According to Maureen Cianna is now 80 percent normal and back playing her beloved netball, even representing her region. Netball is her passion and it’s what kept her going while in hospital with the Queensland Firebirds sending her well-wishes, videos and a membership to upcoming games. A major reward is to meet her Firebird training partner.

As Cianna grows with a focus towards health and they look to the future Maureen tells me how their perspectives on life have changed. They now live in gratitude for the people of this region who rallied around them with gifts of food, vouchers and rehabilitation.

“I am a true Hervey Bay cliché. I grew up here, went off to uni and returned to have a family. When I saw this big community rallying around my child I was completely overwhelmed by the responses of the collective humanity. I feel very connected and loved. This place is magic. We received a surge of support. It’s like we’ve been given a massive warm hug,” she said.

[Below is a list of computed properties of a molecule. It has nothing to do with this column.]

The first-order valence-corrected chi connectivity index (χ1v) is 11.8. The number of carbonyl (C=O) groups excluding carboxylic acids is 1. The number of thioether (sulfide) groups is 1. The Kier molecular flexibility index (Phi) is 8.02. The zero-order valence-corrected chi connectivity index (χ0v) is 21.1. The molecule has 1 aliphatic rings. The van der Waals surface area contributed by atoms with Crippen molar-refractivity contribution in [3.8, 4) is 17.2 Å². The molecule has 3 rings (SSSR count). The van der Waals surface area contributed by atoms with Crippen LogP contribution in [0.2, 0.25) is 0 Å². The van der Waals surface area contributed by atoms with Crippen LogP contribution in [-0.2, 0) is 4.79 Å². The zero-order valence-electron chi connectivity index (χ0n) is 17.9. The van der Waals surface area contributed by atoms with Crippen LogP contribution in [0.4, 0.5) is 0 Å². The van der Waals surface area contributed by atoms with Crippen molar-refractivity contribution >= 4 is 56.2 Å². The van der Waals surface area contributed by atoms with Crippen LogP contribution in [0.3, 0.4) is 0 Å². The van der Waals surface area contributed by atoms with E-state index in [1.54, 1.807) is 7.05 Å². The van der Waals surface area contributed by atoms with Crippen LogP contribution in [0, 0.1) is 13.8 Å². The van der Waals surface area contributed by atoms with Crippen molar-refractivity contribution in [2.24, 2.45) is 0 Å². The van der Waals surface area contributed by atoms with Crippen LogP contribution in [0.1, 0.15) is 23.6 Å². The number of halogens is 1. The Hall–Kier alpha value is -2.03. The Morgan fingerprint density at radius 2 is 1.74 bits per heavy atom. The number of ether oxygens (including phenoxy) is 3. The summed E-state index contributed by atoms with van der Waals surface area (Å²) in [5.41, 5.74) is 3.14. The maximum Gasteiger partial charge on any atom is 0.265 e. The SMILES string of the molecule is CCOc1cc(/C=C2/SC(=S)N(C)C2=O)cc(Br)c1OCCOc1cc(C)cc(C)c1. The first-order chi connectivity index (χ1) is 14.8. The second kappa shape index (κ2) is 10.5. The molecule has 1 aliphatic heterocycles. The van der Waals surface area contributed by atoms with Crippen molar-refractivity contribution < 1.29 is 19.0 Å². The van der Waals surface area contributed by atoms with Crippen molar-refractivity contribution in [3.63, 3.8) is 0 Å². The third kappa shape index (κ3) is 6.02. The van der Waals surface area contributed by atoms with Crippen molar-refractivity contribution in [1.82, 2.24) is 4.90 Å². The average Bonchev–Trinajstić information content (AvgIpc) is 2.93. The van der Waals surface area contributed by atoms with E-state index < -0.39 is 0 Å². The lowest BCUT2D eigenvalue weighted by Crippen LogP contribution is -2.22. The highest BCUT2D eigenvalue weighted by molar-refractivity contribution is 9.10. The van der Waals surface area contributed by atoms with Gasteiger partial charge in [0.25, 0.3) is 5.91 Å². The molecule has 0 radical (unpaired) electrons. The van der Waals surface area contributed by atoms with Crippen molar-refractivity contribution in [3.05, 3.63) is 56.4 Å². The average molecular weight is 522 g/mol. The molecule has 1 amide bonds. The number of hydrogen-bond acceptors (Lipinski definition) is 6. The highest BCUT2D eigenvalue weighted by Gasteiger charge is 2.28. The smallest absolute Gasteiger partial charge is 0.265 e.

While Cianna’s stomach scar heals it will be forever a reminder of what she’s endured as her eyes are now open to the plight of the sick and suffering of people like those she encountered in hospital. Her mission in life now is to give back and has asked her mum when can she give blood.

The events that surround Cianna’s story is best summed up by the words of Alsatian theologian, musician, philosopher, and physician Albert Schweitzer M.D.

Sometimes our light goes out, but is blown again into instant flame by an encounter with another human being.”